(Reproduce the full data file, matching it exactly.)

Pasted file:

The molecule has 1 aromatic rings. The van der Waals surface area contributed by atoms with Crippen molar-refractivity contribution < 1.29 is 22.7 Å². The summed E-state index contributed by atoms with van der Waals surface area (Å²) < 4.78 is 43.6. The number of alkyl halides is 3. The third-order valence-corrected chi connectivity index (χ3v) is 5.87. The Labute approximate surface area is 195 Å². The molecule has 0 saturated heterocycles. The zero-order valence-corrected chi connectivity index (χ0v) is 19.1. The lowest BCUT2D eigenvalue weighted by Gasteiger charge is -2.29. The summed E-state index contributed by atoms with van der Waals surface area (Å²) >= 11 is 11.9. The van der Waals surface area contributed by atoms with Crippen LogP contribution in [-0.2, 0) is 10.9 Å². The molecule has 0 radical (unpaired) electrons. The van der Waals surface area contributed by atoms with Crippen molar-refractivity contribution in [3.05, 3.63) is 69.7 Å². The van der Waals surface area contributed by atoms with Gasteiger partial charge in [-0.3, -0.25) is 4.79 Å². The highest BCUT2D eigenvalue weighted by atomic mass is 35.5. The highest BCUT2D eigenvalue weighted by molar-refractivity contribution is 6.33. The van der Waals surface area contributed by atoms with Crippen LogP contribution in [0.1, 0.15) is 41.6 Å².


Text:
The molecule has 1 aromatic rings. The van der Waals surface area contributed by atoms with Crippen molar-refractivity contribution < 1.29 is 22.7 Å². The summed E-state index contributed by atoms with van der Waals surface area (Å²) < 4.78 is 43.6. The number of alkyl halides is 3. The third-order valence-corrected chi connectivity index (χ3v) is 5.87. The Labute approximate surface area is 195 Å². The molecule has 0 saturated heterocycles. The zero-order valence-corrected chi connectivity index (χ0v) is 19.1. The lowest BCUT2D eigenvalue weighted by Gasteiger charge is -2.29. The summed E-state index contributed by atoms with van der Waals surface area (Å²) >= 11 is 11.9. The van der Waals surface area contributed by atoms with Crippen LogP contribution in [-0.2, 0) is 10.9 Å². The molecule has 0 radical (unpaired) electrons. The van der Waals surface area contributed by atoms with Crippen molar-refractivity contribution in [3.05, 3.63) is 69.7 Å². The van der Waals surface area contributed by atoms with Gasteiger partial charge in [-0.3, -0.25) is 4.79 Å². The highest BCUT2D eigenvalue weighted by atomic mass is 35.5. The highest BCUT2D eigenvalue weighted by molar-refractivity contribution is 6.33. The van der Waals surface area contributed by atoms with Crippen LogP contribution in [0.1, 0.15) is 41.6 Å².